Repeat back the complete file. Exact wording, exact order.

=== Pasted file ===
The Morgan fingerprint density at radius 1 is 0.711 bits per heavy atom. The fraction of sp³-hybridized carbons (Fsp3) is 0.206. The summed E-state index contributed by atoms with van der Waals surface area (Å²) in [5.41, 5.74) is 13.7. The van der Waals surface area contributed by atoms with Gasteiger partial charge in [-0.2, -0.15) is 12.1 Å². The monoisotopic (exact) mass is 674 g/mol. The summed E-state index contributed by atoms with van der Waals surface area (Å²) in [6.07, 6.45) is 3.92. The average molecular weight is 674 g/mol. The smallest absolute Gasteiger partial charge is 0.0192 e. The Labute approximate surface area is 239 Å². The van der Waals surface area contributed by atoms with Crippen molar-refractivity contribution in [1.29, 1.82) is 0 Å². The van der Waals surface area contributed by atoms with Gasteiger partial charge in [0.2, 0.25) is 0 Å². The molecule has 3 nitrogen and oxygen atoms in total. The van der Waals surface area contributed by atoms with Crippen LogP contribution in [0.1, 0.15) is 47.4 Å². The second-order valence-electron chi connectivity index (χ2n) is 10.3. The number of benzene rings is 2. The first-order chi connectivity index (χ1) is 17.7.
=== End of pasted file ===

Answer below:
The Morgan fingerprint density at radius 1 is 0.711 bits per heavy atom. The fraction of sp³-hybridized carbons (Fsp3) is 0.206. The summed E-state index contributed by atoms with van der Waals surface area (Å²) in [5.41, 5.74) is 13.7. The van der Waals surface area contributed by atoms with Gasteiger partial charge in [-0.2, -0.15) is 12.1 Å². The monoisotopic (exact) mass is 674 g/mol. The summed E-state index contributed by atoms with van der Waals surface area (Å²) in [6.07, 6.45) is 3.92. The average molecular weight is 674 g/mol. The smallest absolute Gasteiger partial charge is 0.0192 e. The Labute approximate surface area is 239 Å². The van der Waals surface area contributed by atoms with Crippen molar-refractivity contribution in [1.29, 1.82) is 0 Å². The van der Waals surface area contributed by atoms with Gasteiger partial charge in [0.2, 0.25) is 0 Å². The molecule has 3 nitrogen and oxygen atoms in total. The van der Waals surface area contributed by atoms with Crippen LogP contribution in [0.1, 0.15) is 47.4 Å². The second-order valence-electron chi connectivity index (χ2n) is 10.3. The number of benzene rings is 2. The first-order chi connectivity index (χ1) is 17.7.